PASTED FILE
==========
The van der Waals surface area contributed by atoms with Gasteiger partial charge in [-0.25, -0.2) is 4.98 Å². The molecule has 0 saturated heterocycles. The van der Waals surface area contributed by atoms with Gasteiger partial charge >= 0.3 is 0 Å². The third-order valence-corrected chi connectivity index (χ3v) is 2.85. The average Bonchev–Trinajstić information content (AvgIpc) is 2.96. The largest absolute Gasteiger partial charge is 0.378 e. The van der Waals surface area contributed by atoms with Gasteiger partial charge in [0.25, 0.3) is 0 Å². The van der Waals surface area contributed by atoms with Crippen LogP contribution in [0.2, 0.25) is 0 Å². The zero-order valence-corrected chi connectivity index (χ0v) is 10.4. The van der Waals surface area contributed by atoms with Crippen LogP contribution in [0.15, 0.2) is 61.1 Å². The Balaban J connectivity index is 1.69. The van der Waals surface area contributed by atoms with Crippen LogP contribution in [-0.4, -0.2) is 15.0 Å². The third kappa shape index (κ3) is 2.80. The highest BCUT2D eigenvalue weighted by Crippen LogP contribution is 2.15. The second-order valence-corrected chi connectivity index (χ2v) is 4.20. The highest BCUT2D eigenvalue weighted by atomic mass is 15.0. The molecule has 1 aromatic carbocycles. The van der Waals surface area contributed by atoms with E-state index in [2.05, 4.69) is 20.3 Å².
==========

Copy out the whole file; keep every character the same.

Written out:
The van der Waals surface area contributed by atoms with Gasteiger partial charge in [-0.25, -0.2) is 4.98 Å². The molecule has 0 saturated heterocycles. The van der Waals surface area contributed by atoms with Gasteiger partial charge >= 0.3 is 0 Å². The third-order valence-corrected chi connectivity index (χ3v) is 2.85. The average Bonchev–Trinajstić information content (AvgIpc) is 2.96. The largest absolute Gasteiger partial charge is 0.378 e. The van der Waals surface area contributed by atoms with Gasteiger partial charge in [0.25, 0.3) is 0 Å². The van der Waals surface area contributed by atoms with Crippen LogP contribution in [0.2, 0.25) is 0 Å². The zero-order valence-corrected chi connectivity index (χ0v) is 10.4. The van der Waals surface area contributed by atoms with Crippen LogP contribution in [0.15, 0.2) is 61.1 Å². The Balaban J connectivity index is 1.69. The van der Waals surface area contributed by atoms with Crippen LogP contribution in [-0.4, -0.2) is 15.0 Å². The third kappa shape index (κ3) is 2.80. The highest BCUT2D eigenvalue weighted by Crippen LogP contribution is 2.15. The second-order valence-corrected chi connectivity index (χ2v) is 4.20. The highest BCUT2D eigenvalue weighted by atomic mass is 15.0. The molecule has 1 aromatic carbocycles. The van der Waals surface area contributed by atoms with E-state index in [2.05, 4.69) is 20.3 Å².